Some new research questioning esports viewers on their hobby has produced some interesting responses, including the fact that there was a split decision among fans when it comes to whether esports should be considered as an actual sport.
The survey by Nielsen – the renowned research firm’s first statistical dive into esports – asked ‘what the fans think’ across four countries (US, UK, France, Germany), and found that only 53% consider esports to be an actual sport.
So it’s not far off a 50-50 split regarding that issue, a surprisingly even result given that this comes from the ranks of those who are keen spectators of pro gamers.
And when it came to the question of whether esports should be an Olympic sport, only 28% agreed with this assertion. As we heard back in the summer, esports is still being considered for inclusion in the Olympic Games in France (Paris) come 2024.
All that said, when the fans were asked whether esports would become a ‘mainstream activity’ in the near future, the majority (71%) believed it would. That’s hardly surprising given the recent spread of esports TV coverage, which in the UK has come to Sky, and of late BBC Three (online) and BT Sports.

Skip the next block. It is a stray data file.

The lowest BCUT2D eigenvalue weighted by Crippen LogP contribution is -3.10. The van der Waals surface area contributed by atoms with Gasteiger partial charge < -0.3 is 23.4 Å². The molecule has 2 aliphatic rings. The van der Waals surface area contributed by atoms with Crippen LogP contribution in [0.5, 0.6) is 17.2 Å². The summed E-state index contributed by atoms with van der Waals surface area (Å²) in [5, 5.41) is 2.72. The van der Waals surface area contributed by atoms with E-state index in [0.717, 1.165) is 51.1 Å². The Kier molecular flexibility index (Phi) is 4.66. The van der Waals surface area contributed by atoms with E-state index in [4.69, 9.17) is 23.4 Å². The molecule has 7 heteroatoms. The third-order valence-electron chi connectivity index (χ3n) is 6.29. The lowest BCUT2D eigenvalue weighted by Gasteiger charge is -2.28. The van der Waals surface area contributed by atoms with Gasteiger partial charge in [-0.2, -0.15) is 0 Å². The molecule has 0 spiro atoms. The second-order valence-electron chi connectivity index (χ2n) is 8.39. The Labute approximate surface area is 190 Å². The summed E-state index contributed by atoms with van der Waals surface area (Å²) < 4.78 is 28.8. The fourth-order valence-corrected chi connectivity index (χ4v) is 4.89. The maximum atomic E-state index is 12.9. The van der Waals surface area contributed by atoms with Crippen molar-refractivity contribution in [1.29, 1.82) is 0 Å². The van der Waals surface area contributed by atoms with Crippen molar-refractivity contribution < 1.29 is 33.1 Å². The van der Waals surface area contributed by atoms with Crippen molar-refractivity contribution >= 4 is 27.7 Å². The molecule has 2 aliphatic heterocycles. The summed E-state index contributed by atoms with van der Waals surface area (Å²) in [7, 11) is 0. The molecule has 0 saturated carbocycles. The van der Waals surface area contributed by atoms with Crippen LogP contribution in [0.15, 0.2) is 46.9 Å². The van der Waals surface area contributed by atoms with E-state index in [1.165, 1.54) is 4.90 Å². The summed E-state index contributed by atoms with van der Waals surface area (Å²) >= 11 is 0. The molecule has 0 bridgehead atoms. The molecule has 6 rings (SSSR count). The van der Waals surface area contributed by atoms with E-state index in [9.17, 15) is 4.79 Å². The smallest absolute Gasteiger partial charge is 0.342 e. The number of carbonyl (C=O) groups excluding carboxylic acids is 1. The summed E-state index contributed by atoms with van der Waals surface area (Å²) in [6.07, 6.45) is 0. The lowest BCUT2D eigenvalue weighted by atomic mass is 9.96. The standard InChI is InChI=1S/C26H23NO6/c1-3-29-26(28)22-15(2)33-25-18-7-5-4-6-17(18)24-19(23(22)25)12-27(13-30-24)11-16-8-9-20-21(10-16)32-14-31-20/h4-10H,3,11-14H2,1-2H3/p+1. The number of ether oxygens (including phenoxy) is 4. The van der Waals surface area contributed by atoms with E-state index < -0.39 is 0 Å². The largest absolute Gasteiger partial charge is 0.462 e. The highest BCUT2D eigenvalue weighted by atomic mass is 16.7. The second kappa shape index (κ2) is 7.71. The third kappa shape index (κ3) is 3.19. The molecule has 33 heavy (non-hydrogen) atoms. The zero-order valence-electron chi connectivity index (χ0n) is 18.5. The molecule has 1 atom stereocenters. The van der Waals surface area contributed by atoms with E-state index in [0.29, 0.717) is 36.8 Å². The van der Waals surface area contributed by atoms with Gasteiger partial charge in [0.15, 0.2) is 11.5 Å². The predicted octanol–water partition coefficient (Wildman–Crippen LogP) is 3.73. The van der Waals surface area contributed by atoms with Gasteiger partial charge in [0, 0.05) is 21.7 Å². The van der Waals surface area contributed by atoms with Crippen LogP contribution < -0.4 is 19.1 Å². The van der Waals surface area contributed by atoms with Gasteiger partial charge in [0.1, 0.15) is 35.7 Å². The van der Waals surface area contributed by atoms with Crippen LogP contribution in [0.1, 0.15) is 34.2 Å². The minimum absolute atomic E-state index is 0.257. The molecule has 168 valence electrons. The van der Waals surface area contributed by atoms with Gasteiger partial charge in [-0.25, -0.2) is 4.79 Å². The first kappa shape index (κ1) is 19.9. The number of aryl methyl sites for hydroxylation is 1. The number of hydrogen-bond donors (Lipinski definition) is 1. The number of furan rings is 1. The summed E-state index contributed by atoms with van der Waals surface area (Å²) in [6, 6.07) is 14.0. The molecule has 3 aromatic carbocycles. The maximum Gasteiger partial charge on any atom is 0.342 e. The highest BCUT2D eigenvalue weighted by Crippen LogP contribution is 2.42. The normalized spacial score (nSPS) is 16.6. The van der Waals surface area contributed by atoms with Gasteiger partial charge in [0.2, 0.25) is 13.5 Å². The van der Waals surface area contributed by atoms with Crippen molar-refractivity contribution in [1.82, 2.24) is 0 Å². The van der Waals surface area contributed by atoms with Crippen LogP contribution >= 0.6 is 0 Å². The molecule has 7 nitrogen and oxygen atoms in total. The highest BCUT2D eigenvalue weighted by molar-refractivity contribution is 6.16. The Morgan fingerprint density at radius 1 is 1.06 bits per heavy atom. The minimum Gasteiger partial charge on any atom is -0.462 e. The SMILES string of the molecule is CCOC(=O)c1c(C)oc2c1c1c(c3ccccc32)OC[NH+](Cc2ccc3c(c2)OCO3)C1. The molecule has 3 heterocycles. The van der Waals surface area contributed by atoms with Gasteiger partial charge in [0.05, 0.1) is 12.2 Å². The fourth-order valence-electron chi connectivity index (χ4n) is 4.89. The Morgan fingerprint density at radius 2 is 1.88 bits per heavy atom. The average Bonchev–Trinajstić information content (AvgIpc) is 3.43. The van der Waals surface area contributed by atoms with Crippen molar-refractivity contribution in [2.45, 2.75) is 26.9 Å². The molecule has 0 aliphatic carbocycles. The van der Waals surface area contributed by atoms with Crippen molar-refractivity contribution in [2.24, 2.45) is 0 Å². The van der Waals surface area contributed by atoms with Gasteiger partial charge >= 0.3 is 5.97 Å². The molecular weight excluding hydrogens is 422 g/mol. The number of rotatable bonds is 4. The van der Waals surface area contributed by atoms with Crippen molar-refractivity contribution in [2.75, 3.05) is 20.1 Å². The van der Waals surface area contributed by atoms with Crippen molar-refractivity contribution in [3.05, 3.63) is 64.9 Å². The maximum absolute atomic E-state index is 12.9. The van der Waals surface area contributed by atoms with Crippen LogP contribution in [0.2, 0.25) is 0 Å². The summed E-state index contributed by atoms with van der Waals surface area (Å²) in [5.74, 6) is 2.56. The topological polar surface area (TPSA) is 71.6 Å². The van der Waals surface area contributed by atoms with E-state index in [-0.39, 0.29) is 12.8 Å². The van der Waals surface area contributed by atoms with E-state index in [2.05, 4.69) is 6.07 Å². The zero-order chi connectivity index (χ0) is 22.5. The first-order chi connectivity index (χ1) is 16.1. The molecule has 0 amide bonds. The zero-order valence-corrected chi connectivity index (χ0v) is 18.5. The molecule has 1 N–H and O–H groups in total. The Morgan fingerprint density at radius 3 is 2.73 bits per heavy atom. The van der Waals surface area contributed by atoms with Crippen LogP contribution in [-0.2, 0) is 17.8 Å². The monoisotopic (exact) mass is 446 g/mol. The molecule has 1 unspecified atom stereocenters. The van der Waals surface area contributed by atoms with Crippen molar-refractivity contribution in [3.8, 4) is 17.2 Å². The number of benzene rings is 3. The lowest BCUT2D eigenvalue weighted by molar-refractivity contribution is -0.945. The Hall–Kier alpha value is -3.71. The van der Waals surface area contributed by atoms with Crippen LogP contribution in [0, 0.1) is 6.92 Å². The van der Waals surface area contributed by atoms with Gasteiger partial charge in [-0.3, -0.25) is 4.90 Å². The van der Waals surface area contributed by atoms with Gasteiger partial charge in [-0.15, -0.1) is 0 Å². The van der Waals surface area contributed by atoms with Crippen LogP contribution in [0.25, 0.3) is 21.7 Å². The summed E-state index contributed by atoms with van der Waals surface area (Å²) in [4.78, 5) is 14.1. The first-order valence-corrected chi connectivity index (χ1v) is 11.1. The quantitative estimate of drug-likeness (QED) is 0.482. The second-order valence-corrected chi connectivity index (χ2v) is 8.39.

The study (spotted by VentureBeat) also found that a typical esports fan follows no less than 5.7 games on average, spread across 2.6 genres – in other words they’ve got a pretty wide sphere of interest, and aren’t fanatically focused on just one game.
So what’s the most popular esports game on the PC? In the US, the most-watched title is Counter-Strike: Global Offensive (unsurprisingly), followed by League of Legends, Dota 2, StarCraft, and Heroes of the Storm (all of the latter are MOBAs save for Blizzard’s veteran RTS).
Although when it comes to actually playing games, the most popular title is Call of Duty which 61% of US respondents said they played. In the UK, the top game was Grand Theft Auto, played by 63% of those questioned.
As for demographics, 70% of esports fans are male and aged between 13 and 40. 66% of those surveyed said they watched livestreams of esports live (as opposed to later, or the highlights), but only 37% attended actual esports events in person.
Nielsen also looked at the prospects of virtual reality esports, saying that it ‘could’ eventually arrive as a force – although only 5% of esports fans own a VR headset currently. That said, 37% of respondents said they plan to buy a VR device within the next year.
Intel is certainly trying to give virtual reality esports a big push with its VR Challenger League, featuring dueling mages and a futuristic Tron-like zero-gravity team sport.
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